“Love is a terrible thing to hate” was one of many hand-painted statements on display Saturday afternoon at an equality rally in East Grand Forks.
Hosted by Gender Friendly Grand Forks (GFGF) and Indivisible Northwest Minnesota, the rally was in support of issues including women’s rights, assistance for transgender and queer youth in education and human rights for all.
“Today is just another way of bringing the Minnesota side together into our family of groups on the North Dakota side with similar interests,” GFGF advocate mentor Theresa Mitchell said.
The organization, which works with campus groups such as the Ten Percent Society (LGBTQ+ support group), provides support and assistance free of charge for transgender people in the Grand Forks community.
Concurrent with other Grand Forks Pride events, Saturday was picked as the date for the rally because it also fell on Women’s Equality Day, which celebrates the adoption anniversary of the 19th Amendment – guaranteeing the right to vote to all United States citizens regardless of sex – to the Constitution in 1920.
“I think it’s important for students in this region generally to understand that trans rights, that women’s rights, are human rights,” Josh Melgaard said.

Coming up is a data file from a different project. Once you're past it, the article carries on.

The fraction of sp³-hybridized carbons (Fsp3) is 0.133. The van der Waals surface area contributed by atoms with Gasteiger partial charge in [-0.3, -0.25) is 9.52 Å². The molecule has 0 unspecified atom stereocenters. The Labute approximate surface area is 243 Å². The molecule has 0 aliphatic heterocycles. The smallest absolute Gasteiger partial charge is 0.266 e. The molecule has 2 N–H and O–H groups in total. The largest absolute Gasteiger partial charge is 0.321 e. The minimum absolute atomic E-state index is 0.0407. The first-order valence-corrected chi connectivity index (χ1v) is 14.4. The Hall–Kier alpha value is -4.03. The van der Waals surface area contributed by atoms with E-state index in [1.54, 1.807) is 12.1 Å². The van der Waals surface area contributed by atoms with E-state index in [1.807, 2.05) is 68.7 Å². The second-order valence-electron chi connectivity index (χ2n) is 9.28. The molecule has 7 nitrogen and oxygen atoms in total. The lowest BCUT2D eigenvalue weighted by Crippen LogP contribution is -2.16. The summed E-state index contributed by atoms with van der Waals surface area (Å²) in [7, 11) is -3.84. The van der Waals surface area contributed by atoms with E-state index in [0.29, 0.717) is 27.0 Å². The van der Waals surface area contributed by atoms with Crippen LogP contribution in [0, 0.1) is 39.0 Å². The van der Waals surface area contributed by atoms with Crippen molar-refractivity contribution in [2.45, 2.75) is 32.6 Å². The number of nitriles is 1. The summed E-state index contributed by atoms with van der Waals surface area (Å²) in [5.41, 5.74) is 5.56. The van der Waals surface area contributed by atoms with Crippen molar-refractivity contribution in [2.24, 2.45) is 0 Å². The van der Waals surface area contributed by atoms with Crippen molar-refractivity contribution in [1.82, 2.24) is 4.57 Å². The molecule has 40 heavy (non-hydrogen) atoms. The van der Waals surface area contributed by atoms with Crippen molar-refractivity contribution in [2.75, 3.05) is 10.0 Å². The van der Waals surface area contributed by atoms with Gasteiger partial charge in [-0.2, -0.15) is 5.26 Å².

Melgaard is the team leader for the LGBTQ+ Values Action Team at Indivisible Northwest Minnesota, a local branch of the Indivisible movement created as a response to the 2016 presidential election of Donald Trump.
Indivisible Northwest Minnesota supports initiatives such as Minnesota’s Department of Education recently approved “Toolkit For Ensuring Safe and Supportive Schools for Transgender and Gender Nonconforming Students.”
The toolkit was developed as a response to growing concern about incidents of bullying in Minnesota schools. Among the items offered in the non-binding toolkit are the use of personally approved names and pronouns, inclusion in school activities and access to essential facilities (e.g. restrooms and locker rooms) per an individual’s gender identity.
Locally, the demand for groups such as GFGF and Indivisible Northwest Minnesota is real.
“For the last two years, we have been trying to get into schools (on) a group basis,” Marshall said. “We have a lot of transgender students who come to our group – we associate with a lot of teenagers.”
At the conclusion of the rally, Melgaard led participants – young and senior – in a march eastward to the American Legion for other Pride festivities; hoisting signs and a billowing transgender pride flag as cars passed on DeMers Avenue. Though falling on a gloomy, rainy day, public response to the rally was sunny with numerous motorists honking in support. Marshall summarized the need for Saturday’s rally and the ideals it represented simply, “What I think it really comes down to is acceptance.”